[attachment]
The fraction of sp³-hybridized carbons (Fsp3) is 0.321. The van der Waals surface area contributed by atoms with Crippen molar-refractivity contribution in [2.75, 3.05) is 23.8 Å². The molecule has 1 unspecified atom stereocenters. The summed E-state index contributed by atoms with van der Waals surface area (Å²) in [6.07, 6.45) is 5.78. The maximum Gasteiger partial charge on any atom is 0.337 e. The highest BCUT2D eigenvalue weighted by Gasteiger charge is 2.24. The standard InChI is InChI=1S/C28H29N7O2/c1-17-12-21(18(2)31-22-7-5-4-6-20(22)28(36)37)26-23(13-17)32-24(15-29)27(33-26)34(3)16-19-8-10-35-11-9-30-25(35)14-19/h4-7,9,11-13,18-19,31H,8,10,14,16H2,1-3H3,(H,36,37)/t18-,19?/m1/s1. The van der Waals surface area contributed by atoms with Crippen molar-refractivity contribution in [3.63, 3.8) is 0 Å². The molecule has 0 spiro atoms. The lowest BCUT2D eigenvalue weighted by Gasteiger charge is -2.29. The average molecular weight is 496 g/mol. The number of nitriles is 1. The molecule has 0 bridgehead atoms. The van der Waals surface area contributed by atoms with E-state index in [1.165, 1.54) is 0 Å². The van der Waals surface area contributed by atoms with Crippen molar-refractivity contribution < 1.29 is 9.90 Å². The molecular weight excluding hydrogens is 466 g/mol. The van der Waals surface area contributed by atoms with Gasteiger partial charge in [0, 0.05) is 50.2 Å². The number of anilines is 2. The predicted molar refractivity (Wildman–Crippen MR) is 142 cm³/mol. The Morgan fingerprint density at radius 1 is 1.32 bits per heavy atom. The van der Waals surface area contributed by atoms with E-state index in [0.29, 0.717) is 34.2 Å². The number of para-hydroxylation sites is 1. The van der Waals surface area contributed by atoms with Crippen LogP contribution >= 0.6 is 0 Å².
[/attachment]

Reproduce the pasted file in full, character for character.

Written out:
The fraction of sp³-hybridized carbons (Fsp3) is 0.321. The van der Waals surface area contributed by atoms with Crippen molar-refractivity contribution in [2.75, 3.05) is 23.8 Å². The molecule has 1 unspecified atom stereocenters. The summed E-state index contributed by atoms with van der Waals surface area (Å²) in [6.07, 6.45) is 5.78. The maximum Gasteiger partial charge on any atom is 0.337 e. The highest BCUT2D eigenvalue weighted by Gasteiger charge is 2.24. The standard InChI is InChI=1S/C28H29N7O2/c1-17-12-21(18(2)31-22-7-5-4-6-20(22)28(36)37)26-23(13-17)32-24(15-29)27(33-26)34(3)16-19-8-10-35-11-9-30-25(35)14-19/h4-7,9,11-13,18-19,31H,8,10,14,16H2,1-3H3,(H,36,37)/t18-,19?/m1/s1. The van der Waals surface area contributed by atoms with Crippen molar-refractivity contribution in [3.63, 3.8) is 0 Å². The molecule has 0 spiro atoms. The lowest BCUT2D eigenvalue weighted by Gasteiger charge is -2.29. The average molecular weight is 496 g/mol. The number of nitriles is 1. The molecule has 0 bridgehead atoms. The van der Waals surface area contributed by atoms with E-state index in [1.165, 1.54) is 0 Å². The van der Waals surface area contributed by atoms with Crippen molar-refractivity contribution < 1.29 is 9.90 Å². The molecular weight excluding hydrogens is 466 g/mol. The van der Waals surface area contributed by atoms with Gasteiger partial charge in [0, 0.05) is 50.2 Å². The number of anilines is 2. The predicted molar refractivity (Wildman–Crippen MR) is 142 cm³/mol. The Morgan fingerprint density at radius 1 is 1.32 bits per heavy atom. The van der Waals surface area contributed by atoms with E-state index in [0.29, 0.717) is 34.2 Å². The number of para-hydroxylation sites is 1. The van der Waals surface area contributed by atoms with Crippen LogP contribution >= 0.6 is 0 Å².